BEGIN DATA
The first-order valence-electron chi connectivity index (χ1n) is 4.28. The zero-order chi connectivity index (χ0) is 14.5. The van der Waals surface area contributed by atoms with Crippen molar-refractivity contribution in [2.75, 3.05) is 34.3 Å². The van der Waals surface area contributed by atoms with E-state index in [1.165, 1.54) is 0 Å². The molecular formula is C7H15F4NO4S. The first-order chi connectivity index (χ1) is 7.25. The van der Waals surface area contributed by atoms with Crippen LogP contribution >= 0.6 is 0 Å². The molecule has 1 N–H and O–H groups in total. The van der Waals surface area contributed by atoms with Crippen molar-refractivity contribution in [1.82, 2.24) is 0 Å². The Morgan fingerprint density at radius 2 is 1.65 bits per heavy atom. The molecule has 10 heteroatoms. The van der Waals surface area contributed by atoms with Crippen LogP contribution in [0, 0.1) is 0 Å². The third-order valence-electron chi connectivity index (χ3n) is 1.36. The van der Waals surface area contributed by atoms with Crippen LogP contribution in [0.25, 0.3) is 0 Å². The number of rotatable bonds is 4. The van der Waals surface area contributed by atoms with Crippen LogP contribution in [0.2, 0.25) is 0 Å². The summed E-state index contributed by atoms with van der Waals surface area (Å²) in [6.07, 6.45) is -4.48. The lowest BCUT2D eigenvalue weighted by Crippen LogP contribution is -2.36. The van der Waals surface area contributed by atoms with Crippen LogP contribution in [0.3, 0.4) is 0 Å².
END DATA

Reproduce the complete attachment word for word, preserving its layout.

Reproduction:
The first-order valence-electron chi connectivity index (χ1n) is 4.28. The zero-order chi connectivity index (χ0) is 14.5. The van der Waals surface area contributed by atoms with Crippen molar-refractivity contribution in [2.75, 3.05) is 34.3 Å². The van der Waals surface area contributed by atoms with E-state index in [1.165, 1.54) is 0 Å². The molecular formula is C7H15F4NO4S. The first-order chi connectivity index (χ1) is 7.25. The van der Waals surface area contributed by atoms with Crippen LogP contribution >= 0.6 is 0 Å². The molecule has 1 N–H and O–H groups in total. The van der Waals surface area contributed by atoms with Crippen molar-refractivity contribution in [1.82, 2.24) is 0 Å². The Morgan fingerprint density at radius 2 is 1.65 bits per heavy atom. The molecule has 10 heteroatoms. The van der Waals surface area contributed by atoms with Crippen LogP contribution in [0, 0.1) is 0 Å². The third-order valence-electron chi connectivity index (χ3n) is 1.36. The van der Waals surface area contributed by atoms with Crippen LogP contribution in [0.25, 0.3) is 0 Å². The number of rotatable bonds is 4. The van der Waals surface area contributed by atoms with Crippen LogP contribution in [0.2, 0.25) is 0 Å². The summed E-state index contributed by atoms with van der Waals surface area (Å²) in [6.07, 6.45) is -4.48. The lowest BCUT2D eigenvalue weighted by Crippen LogP contribution is -2.36. The van der Waals surface area contributed by atoms with Crippen LogP contribution in [0.3, 0.4) is 0 Å².